Creating the right impression of your brand to the right people is critical to the success of your business; everyone in your organization is either directly or indirectly working to do this every day, regardless of job title or responsibilities.

Customer service representatives are on the front lines of this objective, but the information to answer the questions below could easily add value to other areas of your organization.

Question 1: Who are our customers and how much do we know about them?

This may seem like an obvious necessity, but actually pinning down a strong, data-supported answer to this question can be very difficult.

The foundational pieces of information are age, gender and, for a B2B company, job title. There are several reasons this information is critical, but the short answer to “why” is this will help you determine your customers’ priorities and make yourself as relatable to them as possible.

For instance, your target consumer’s age alone can help you choose the right communication channels for advertising (more on that below). You could even select aspects of your business to emphasize based on a given group’s general buying habits. A good example of this is the rising dominance of millennials as the largest share of the population. Because millennials tend to have strongly-held views and value philanthropy and sustainability, you may notice more businesses emphasizing their charity initiatives or responsible use of resources in advertising campaigns.

Free information on the general buying habits (i.e. priorities) of various age groups are just a google search away, and an easy way to start yourself on the right path to a usable buyer persona.

Question 2: What is the best way to reach our customers?

Attempting to contact customers via a channel they tend to neglect is like trying to have a conversation in a language you don’t speak; you may be able to express some basic information with gestures but will likely fail to get your message across. Additionally, failure to meet your customers where they are may demonstrate neglect to understand them and thus damage any relatability you’ve worked hard to develop.

Finding the right communication channels for your audience is a mixture of process of elimination, research and asking existing customers. Starting with the research, build from your established buyer persona(s) and do what you did to create them: search for free, reliable information.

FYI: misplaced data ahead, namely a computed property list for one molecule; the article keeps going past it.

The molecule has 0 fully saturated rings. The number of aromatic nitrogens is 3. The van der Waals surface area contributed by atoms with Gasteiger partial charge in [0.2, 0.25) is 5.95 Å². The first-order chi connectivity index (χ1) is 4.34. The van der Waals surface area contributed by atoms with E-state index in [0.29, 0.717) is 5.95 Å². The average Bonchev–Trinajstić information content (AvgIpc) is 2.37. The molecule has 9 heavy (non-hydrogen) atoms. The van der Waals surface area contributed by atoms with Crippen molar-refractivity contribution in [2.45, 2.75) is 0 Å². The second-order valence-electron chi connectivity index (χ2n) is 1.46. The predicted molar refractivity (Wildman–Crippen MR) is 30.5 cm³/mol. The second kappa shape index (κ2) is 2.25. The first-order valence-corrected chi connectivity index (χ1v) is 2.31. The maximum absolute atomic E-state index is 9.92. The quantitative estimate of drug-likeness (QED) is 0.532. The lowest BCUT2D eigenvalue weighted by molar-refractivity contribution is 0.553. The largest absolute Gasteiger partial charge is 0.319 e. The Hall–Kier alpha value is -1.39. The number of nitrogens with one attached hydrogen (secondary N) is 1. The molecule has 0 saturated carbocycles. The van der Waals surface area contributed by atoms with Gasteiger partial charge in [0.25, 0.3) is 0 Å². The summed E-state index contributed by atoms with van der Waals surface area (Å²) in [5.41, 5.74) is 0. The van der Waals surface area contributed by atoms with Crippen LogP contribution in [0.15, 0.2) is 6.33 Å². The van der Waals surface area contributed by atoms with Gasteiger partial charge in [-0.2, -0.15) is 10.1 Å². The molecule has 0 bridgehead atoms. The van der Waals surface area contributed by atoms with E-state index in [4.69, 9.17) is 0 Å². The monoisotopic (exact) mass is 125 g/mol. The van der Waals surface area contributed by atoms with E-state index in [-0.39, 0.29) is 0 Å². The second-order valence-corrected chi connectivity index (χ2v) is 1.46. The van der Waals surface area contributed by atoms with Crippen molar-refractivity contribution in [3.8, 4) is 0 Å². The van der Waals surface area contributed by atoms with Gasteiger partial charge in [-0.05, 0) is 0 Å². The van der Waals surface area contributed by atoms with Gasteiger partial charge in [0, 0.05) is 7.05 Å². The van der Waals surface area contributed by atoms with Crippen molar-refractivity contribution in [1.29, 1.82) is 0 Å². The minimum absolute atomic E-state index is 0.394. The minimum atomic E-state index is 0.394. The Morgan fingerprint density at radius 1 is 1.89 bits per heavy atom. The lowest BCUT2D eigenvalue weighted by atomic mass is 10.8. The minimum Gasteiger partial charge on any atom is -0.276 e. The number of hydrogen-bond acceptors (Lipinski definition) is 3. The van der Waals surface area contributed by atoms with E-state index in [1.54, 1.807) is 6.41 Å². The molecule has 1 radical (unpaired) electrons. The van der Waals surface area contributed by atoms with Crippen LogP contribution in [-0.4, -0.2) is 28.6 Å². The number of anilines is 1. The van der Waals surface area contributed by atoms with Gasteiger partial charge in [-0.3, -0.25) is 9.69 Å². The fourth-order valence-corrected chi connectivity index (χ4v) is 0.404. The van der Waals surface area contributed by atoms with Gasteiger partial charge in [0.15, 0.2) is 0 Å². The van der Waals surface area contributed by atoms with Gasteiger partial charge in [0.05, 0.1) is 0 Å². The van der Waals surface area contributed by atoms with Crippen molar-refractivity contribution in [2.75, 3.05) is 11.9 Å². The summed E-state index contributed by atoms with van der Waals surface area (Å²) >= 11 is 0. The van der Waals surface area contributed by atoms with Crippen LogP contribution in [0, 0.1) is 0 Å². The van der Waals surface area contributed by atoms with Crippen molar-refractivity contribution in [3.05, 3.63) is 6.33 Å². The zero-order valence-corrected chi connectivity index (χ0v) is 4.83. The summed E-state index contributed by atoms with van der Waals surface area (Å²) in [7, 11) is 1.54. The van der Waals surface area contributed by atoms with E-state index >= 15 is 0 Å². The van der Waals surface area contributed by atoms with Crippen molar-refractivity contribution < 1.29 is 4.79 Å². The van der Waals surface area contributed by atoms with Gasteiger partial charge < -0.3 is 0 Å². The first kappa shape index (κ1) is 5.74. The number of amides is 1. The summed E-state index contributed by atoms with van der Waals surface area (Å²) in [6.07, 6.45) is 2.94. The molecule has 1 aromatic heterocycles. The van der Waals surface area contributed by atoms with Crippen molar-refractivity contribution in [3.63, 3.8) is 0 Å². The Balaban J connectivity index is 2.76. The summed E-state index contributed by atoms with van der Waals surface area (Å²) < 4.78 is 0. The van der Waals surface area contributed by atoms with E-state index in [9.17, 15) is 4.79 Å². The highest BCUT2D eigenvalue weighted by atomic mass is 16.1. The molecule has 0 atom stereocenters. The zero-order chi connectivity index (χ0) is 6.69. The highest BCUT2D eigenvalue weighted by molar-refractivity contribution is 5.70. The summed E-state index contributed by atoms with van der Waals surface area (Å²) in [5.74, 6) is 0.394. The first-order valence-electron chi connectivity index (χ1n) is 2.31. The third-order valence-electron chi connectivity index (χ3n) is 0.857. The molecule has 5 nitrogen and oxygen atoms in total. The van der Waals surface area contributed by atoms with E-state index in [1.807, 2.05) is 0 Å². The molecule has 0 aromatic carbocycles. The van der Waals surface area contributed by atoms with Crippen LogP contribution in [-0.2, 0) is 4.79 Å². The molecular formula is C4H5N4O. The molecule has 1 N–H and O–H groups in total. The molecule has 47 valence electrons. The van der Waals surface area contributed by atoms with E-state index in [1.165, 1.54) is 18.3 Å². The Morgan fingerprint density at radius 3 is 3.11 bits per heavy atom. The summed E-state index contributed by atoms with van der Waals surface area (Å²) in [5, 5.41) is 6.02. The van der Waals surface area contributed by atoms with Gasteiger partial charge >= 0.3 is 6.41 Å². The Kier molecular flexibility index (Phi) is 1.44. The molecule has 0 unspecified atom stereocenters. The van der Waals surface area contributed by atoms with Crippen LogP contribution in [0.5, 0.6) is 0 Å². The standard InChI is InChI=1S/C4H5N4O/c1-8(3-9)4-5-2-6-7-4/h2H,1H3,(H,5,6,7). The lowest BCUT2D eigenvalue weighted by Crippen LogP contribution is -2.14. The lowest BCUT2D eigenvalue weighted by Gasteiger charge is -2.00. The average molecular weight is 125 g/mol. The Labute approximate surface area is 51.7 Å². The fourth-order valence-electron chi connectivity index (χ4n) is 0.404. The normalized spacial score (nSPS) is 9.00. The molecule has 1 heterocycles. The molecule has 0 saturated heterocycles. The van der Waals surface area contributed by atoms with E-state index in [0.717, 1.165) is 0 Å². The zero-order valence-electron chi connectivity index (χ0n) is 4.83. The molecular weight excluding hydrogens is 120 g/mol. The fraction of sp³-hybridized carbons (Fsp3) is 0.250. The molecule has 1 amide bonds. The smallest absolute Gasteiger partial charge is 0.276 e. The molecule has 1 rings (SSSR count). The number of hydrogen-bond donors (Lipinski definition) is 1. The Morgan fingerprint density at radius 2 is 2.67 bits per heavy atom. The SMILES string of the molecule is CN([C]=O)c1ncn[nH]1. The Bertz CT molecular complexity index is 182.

This Gallup poll and this fact sheet from Pew Research Center are great illustrations of how channel preferences differ by age group, and can act as a springboard for the more precise answer pertaining to your business and customers.

Question 3: What are our success metrics?

This last question/answer will rely heavily on what you conclude from the first two questions, as well as your company’s business model and goals. Perhaps it’s a reduction in churn rate or an increase in dispute resolutions. Perhaps you just want to gauge the engagement level of a particular group or incentivize past customers to return.

Establishing a clear, specific success metric is how you or your customer service team will create a roadmap to improvement; if you want to gauge a group’s engagement, you’ll plan a campaign through their preferred channel and set a desired response rate. If you want to incentivize your customers, you’ll do the same but target incentives to your buyer persona (a charitable donation based on responses, a special discount code, etc.).

Another point to consider is how success metrics go hand in hand with identifying pain points. Ideally, a success metric will directly address (or at least shed light on) a pain point you or your team encounters fairly regularly.

For pain points and initial information on the devices your visitors tend to use, Google Analytics is invaluable. This platform can also inform or even represent a success metric. For a basic introduction to recommended use of Google Analytics, visit their solutions page here.